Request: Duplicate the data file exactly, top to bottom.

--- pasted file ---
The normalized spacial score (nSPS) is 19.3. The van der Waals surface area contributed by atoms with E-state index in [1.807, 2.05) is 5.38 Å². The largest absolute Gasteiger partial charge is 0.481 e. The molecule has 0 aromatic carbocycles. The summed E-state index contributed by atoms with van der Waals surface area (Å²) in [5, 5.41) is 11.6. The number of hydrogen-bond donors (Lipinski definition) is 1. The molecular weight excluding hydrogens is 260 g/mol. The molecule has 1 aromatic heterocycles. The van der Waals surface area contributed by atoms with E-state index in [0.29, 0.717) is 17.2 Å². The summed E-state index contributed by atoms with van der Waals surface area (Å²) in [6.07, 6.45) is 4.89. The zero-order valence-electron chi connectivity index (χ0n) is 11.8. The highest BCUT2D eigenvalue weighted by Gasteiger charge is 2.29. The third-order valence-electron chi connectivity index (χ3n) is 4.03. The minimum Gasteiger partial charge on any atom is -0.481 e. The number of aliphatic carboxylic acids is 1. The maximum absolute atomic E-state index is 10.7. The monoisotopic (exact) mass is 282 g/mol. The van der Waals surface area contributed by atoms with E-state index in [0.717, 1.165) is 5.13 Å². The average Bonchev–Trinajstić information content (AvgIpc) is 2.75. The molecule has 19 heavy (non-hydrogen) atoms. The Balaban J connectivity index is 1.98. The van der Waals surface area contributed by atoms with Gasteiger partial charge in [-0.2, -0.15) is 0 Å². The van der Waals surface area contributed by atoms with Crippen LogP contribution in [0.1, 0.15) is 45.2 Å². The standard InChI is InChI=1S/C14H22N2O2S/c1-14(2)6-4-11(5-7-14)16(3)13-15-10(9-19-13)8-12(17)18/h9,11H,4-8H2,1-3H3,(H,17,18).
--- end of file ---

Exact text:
The normalized spacial score (nSPS) is 19.3. The van der Waals surface area contributed by atoms with E-state index in [1.807, 2.05) is 5.38 Å². The largest absolute Gasteiger partial charge is 0.481 e. The molecule has 0 aromatic carbocycles. The summed E-state index contributed by atoms with van der Waals surface area (Å²) in [5, 5.41) is 11.6. The number of hydrogen-bond donors (Lipinski definition) is 1. The molecular weight excluding hydrogens is 260 g/mol. The molecule has 1 aromatic heterocycles. The van der Waals surface area contributed by atoms with E-state index in [0.29, 0.717) is 17.2 Å². The summed E-state index contributed by atoms with van der Waals surface area (Å²) in [6.07, 6.45) is 4.89. The zero-order valence-electron chi connectivity index (χ0n) is 11.8. The highest BCUT2D eigenvalue weighted by Gasteiger charge is 2.29. The third-order valence-electron chi connectivity index (χ3n) is 4.03. The minimum Gasteiger partial charge on any atom is -0.481 e. The number of aliphatic carboxylic acids is 1. The maximum absolute atomic E-state index is 10.7. The monoisotopic (exact) mass is 282 g/mol. The van der Waals surface area contributed by atoms with E-state index in [0.717, 1.165) is 5.13 Å². The average Bonchev–Trinajstić information content (AvgIpc) is 2.75. The molecule has 19 heavy (non-hydrogen) atoms. The Balaban J connectivity index is 1.98. The van der Waals surface area contributed by atoms with Gasteiger partial charge in [-0.2, -0.15) is 0 Å². The van der Waals surface area contributed by atoms with Crippen LogP contribution in [0.1, 0.15) is 45.2 Å². The standard InChI is InChI=1S/C14H22N2O2S/c1-14(2)6-4-11(5-7-14)16(3)13-15-10(9-19-13)8-12(17)18/h9,11H,4-8H2,1-3H3,(H,17,18).